“In the Arab world, we were occupied because we were backwards, not the other way around.” The imperial age left the Middle East with a loss of pride but once independence was gained, power was distributed to either medieval monarchists or to dictators who would go on to steal the wealth of the state like Gaddafi and Mubarak have done. He argued that some of the monarchies could be reformed (though he noted that Saudi Arabia was a special case and exceptionally difficult to fix).

In the 18 days that it took for Mubarak to leave power, technology was crucial to the people. It is because of technology that the people were able to discover what it means to be a citizen and have rights. The people discovered the true function of a government: To serve the people and not the other way around. The Egyptians learned that in their system they were not citizens, but objects of the state. Tunisia and Egypt both have poverty, however it was not the poor who rose up and rebelled. It was the middle class users of technology. This is the truly different thing about these revolutions.

Tarek Heggy noticed that human behavior has changed significantly in Egypt. “People were standing in lines!” he noted in what seemed like a humorous anecdote. He remarked that this usually disorderly society was showing signs of a desire to be orderly that was previously unheard of. He also noted that since the revolutions sexual harassment towards women has declined. “We had never used the word ‘former president’ in Egypt. My colleague said it, and I realized at that moment how sweet it sounded, I had to ask him to say it again… ‘former president’.” Now Egypt has set up a system in which a president can only serve 4 year terms with only one re-election. Egypt now has a chance to be something it has never been able to be before, a market economy. Without a market, there is no middle class.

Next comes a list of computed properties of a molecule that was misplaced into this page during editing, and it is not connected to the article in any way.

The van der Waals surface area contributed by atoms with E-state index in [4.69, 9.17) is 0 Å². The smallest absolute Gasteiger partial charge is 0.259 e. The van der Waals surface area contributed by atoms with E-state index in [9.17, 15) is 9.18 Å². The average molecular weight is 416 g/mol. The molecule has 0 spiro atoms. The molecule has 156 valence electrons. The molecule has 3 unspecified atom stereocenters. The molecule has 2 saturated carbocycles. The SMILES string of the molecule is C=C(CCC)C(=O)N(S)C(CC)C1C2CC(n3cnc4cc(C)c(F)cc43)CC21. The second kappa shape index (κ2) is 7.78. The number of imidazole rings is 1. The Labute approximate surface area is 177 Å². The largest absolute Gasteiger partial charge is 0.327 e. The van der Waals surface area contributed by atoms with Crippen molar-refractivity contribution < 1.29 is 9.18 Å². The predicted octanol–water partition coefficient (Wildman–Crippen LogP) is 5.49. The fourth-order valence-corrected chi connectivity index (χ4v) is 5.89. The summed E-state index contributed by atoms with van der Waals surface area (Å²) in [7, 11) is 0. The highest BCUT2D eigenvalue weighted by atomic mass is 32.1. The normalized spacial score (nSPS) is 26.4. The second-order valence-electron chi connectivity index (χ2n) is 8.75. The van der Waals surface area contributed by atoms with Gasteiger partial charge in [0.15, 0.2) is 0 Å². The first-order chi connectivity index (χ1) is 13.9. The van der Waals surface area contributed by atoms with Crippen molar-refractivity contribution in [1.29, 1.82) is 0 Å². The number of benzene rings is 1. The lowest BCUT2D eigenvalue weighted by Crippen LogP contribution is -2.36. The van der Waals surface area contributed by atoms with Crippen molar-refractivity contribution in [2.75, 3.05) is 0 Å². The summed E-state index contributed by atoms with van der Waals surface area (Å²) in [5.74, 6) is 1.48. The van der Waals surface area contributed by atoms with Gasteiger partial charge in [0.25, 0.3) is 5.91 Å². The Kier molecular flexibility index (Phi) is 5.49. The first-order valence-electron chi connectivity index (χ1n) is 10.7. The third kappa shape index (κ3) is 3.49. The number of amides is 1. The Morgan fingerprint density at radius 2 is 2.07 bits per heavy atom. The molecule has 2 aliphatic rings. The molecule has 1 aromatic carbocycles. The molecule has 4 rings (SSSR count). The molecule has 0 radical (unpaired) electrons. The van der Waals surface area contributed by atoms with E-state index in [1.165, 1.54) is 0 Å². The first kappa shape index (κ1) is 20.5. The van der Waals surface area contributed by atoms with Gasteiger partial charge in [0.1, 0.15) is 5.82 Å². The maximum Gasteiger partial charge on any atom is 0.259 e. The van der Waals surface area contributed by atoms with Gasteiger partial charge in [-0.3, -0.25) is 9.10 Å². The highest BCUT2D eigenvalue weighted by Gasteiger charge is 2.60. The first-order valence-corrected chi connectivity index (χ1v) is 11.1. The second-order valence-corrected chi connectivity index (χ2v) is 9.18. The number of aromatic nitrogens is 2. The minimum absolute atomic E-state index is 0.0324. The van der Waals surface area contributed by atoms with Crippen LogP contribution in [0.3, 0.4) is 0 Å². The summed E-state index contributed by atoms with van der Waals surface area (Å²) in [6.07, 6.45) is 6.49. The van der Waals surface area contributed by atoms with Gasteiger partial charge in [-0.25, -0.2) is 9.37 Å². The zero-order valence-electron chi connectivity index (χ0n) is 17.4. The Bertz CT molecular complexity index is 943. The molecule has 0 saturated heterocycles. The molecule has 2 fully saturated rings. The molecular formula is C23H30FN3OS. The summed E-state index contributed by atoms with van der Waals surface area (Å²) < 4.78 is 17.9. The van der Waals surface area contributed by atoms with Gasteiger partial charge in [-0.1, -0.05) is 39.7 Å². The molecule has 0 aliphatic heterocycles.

Many Islamists in power argue that if they fall from power a regime much worse would ensue. Mubarak insisted, “It’s either me or Al Qaeda.” Heggy dismissed these fears as unfounded. He used a comparison to the death of Franco in Spain. After the death of Franco the fear was that the communists would take over, but instead the Spanish people received a legitimate state. The greatest challenge today is to make Egyptians believe in themselves. Millions of people would fight for a modern Egypt. The issue is that these 20-22 million people haven’t believed in themselves for many years, but in 2011 this is changing.

The next speaker was Frederick Vreeland, the former ambassador to Morocco who also served in the U.N. Security Council as the advisor on Middle Eastern affairs. He was an instrumental part in passing U.N. resolution 242 which required the establishment of a just and lasting peace in the Middle East. He laments that many of the goals (in regards to refugees, borders, and security) outlined in the resolution never happened. In fact these issues only got worse.

Autocratic leaders control the lives of everyone within their state. At times these regimes are largely condoned by the United States, who he says must take responsibility for the fact that nothing has changed. However, in Morocco, he noted that the King has been travelling throughout the country responding to the needs of the people. It was very surprising to see this young King making speeches about human rights.

Vreeland was very critical of the United States foreign policy in issues like the Algerian war, in which the United States only hoped that the two sides would weaken each other. There was a possibility of Algerian elections, but the international community did not act to facilitate such an event. He noted that technology is now in the hands of the youth as the majority of the population in the Middle East is under 30 years old. This is something that is irreversible. With the advent of Facebook and Twitter borders can no longer be sealed off.